In this photograph, you can see some of our Seascape strawberries bordering a bed of our blueberries. If you look very carefully, you can see them blooming.
Even better, this weekend, I noticed that our Eversweet strawberries were doing much more than just blooming, as can be seen in the following photograph.
Tonight, I was pleasantly surprised to find our first ripe Eversweet strawberries of the year. In fact, our first fruit of the year.
Also, our 4 in 1 pluot is covered with small, immature fruit; however, these will take another two months mature.
Our peach trees have also been filled with blooms this year as you can see from the following photograph. If I can only protect them from the bugs, squirrels, and possums, we should hopefully have a banner harvest later this summer. The second photograph is interesting in that you can see how the spent flower bud forms into an immature fruit.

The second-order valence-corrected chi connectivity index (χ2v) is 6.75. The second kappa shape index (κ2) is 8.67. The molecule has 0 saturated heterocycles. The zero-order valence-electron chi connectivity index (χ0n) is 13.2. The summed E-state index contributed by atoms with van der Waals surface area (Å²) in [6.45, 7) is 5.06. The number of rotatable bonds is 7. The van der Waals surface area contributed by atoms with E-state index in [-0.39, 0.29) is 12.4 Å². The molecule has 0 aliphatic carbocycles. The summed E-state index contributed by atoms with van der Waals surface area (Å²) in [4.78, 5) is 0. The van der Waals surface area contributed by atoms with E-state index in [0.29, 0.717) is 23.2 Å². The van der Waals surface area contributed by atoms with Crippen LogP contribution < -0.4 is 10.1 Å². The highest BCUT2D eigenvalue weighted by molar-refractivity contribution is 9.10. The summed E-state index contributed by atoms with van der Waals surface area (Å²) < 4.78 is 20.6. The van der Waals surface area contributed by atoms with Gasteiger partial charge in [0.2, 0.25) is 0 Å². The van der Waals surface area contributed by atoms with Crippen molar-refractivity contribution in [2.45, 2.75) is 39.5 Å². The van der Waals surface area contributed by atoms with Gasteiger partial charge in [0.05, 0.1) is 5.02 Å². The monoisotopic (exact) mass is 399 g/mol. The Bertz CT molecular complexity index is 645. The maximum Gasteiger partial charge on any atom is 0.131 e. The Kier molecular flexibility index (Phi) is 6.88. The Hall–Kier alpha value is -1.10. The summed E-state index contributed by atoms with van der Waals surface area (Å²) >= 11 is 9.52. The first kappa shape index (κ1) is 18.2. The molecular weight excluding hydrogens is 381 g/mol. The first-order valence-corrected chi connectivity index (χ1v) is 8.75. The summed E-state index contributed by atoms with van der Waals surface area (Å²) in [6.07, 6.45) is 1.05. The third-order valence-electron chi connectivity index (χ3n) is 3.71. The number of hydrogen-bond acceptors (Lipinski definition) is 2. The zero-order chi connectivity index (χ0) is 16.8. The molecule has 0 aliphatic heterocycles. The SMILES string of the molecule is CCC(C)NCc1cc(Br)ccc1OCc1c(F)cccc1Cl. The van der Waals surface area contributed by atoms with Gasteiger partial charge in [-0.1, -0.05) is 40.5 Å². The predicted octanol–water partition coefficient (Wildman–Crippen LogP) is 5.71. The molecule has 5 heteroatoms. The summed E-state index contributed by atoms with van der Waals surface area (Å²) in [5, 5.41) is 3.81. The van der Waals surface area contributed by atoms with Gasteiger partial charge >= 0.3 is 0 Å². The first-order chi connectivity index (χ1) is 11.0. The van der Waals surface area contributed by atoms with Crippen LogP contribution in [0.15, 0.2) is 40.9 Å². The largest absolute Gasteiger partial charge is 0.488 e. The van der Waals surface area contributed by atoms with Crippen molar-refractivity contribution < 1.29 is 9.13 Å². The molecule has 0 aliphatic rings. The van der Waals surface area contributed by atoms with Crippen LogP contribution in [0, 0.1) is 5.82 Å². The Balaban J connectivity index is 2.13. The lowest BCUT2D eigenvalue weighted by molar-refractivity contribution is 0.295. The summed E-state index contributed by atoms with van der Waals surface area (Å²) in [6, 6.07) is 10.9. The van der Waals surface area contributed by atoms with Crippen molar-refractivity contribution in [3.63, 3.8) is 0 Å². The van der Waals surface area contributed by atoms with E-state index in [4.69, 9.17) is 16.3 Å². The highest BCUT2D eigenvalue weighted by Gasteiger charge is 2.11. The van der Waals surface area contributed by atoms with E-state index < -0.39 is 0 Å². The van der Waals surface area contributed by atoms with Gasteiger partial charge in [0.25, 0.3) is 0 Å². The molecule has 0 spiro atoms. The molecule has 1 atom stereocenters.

In the past, our mulberry tree has been the first fruit to ripen. The mulberry tree was here when we moved into our current house, so I am not entirely sure what kind of mulberry it is. However, I am fairly certain that it is a morus rubra. From the following two photographs, you can see the size of the tree along with a close-up of the immature fruit. I would expect the fruit to begin ripening in about two weeks. Then, the tree will be inundated with cedar waxwings who will remain until all of the fruit is devoured. Our children enjoy the fruit, but I find it to be rather plain, albeit sweet. I may try to make some preserves out of them and see how they turn out. The fruit of morus rubra have a reputation for being "insipid"; a description which I would generally agree with, although it is somewhat unfairly harsh. In contrast, morus nigra is reputed to have outstanding taste. To test that reputation, I planted four bush type morus nigra - Black Persian Mulberries.